In Tiger’s Five Masters Wins, He’s Never Had an Opening Round Over 70

By T.J. Auclair
Published on

Tiger Woods has four Masters titles, tied for second-most all time, two behind the most decorated Masters champ in history, Jack Nicklaus. Woods won his green jackets in 1997, 2001, 2002 and 2005. This week, playing in his first Masters since 2015, Woods is considered to be very much of a factor. It's often said that you can't win a tournament on Thursday, but you can lose it...
So, it got us thinking: What were Tiger's first rounds like at Augusta National Golf Club the four times he won the season's first major?
Here's a breakdown:
Woods won the 1997 Masters — his first major as a professional — by a whopping 12 strokes. It sure didn't look as though Woods would even be a factor early on in Round 1 that year.
With loads of anticipation, Woods struggled mightily on the front nine and went out in 4-over 40. The resilience he displayed on the back nine, however, was just a glimpse of what was to come in one of the greatest careers in history.
Woods rallied on that back nine to the tune of a fantastic, 6-under 30. That back side included birdies on Nos. 10, 12, 13 and 17 and an eagle on No. 15. 
With a 2-under 70 that day, Woods was alone in fourth place, trailing leader John Huston by three strokes. Tiger would take hold of a three-stroke lead the next day and never looked back.
When Tiger won the Masters for the second time in 2001 to complete the "Tiger Slam" — four consecutive major wins, but not in the same calendar year — he again opened with a 2-under 70. But that first round wasn't nearly as volatile as his start in 1997.
He began that Thursday with a bogey on the difficult, par-4 first hole, but quickly bounced back with a birdie on No. 3 and then didn't see the wrong side of par the rest of the tournament.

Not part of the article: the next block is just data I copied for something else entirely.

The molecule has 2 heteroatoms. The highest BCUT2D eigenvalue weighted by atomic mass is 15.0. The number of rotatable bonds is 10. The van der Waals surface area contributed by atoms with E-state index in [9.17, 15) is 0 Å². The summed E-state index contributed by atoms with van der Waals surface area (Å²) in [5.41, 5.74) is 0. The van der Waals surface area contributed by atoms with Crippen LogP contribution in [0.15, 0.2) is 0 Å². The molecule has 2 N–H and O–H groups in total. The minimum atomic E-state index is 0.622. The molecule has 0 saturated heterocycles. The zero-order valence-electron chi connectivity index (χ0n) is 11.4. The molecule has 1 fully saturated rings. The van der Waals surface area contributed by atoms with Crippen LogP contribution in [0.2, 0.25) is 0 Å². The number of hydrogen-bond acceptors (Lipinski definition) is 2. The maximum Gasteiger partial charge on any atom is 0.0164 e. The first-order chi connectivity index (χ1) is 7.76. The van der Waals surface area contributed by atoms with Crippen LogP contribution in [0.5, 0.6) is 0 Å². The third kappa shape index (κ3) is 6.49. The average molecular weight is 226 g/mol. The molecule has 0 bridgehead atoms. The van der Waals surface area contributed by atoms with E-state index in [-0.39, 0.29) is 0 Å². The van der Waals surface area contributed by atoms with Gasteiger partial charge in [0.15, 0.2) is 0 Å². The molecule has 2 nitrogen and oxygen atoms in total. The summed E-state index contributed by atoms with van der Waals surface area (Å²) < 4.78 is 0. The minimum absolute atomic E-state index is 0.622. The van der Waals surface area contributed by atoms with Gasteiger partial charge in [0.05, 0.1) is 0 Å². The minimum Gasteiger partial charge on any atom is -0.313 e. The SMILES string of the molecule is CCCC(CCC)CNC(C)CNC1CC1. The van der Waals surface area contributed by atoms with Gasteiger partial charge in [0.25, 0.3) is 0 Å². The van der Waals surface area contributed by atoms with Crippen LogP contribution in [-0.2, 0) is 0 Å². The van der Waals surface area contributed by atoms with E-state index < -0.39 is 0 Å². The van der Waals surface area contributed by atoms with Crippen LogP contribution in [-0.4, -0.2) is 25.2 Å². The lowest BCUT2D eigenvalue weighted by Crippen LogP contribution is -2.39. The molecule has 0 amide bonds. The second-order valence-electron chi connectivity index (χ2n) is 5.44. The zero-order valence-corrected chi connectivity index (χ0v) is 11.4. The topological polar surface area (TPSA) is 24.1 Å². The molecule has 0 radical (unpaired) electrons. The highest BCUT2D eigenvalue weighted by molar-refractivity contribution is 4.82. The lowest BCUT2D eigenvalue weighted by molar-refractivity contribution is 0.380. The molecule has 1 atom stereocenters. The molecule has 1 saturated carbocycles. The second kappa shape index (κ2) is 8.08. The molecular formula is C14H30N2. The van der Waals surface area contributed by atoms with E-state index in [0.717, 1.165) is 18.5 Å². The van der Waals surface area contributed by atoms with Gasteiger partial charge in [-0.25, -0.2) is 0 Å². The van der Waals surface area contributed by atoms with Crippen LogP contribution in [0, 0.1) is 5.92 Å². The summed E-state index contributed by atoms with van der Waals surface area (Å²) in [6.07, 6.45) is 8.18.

Woods went out in 2-under 34 and came back in at even-par 36. That 70 had Woods in a six-way tie for 15th after 18 holes, five strokes behind leader Chris DiMarco. Woods would ultimately win the tournament at 16 under, two shots clear of runner-up David Duval.
In 2002, Woods joined Jack Nicklaus and Nick Faldo as the only players in Masters history to win the tournament in back-to-back years. Just like in his first two Masters wins, Woods opened the 2002 tournament with a score of 2-under 70. 
Woods was at 2-under 34 through nine holes. But after bogeys on Nos. 10 and 14, he dropped back to even par. Birdies and 15 and 17 allowed Woods to play the back nine in even-par 36 to post the 70. Woods ended the tournament at 12 under, three strokes ahead of runner-up Retief Goosen.
Finally, in 2005, Woods got off to the worst start in any of his winning Masters campaigns with a 2-over 74 in the first round. That left Woods seven strokes behind first-round leader Chris DiMarco.
No worries for Woods, however. He would make an amazing 16 birdies over the next 36 holes to rally back and establish a three-stroke lead through 54 holes. Some bumpy play by Woods in the final round (a 71), combined with stellar play from DiMarco (a 68) sent the pair to a playoff. Woods prevailed with a birdie on the first playoff hole to win his fourth Masters title.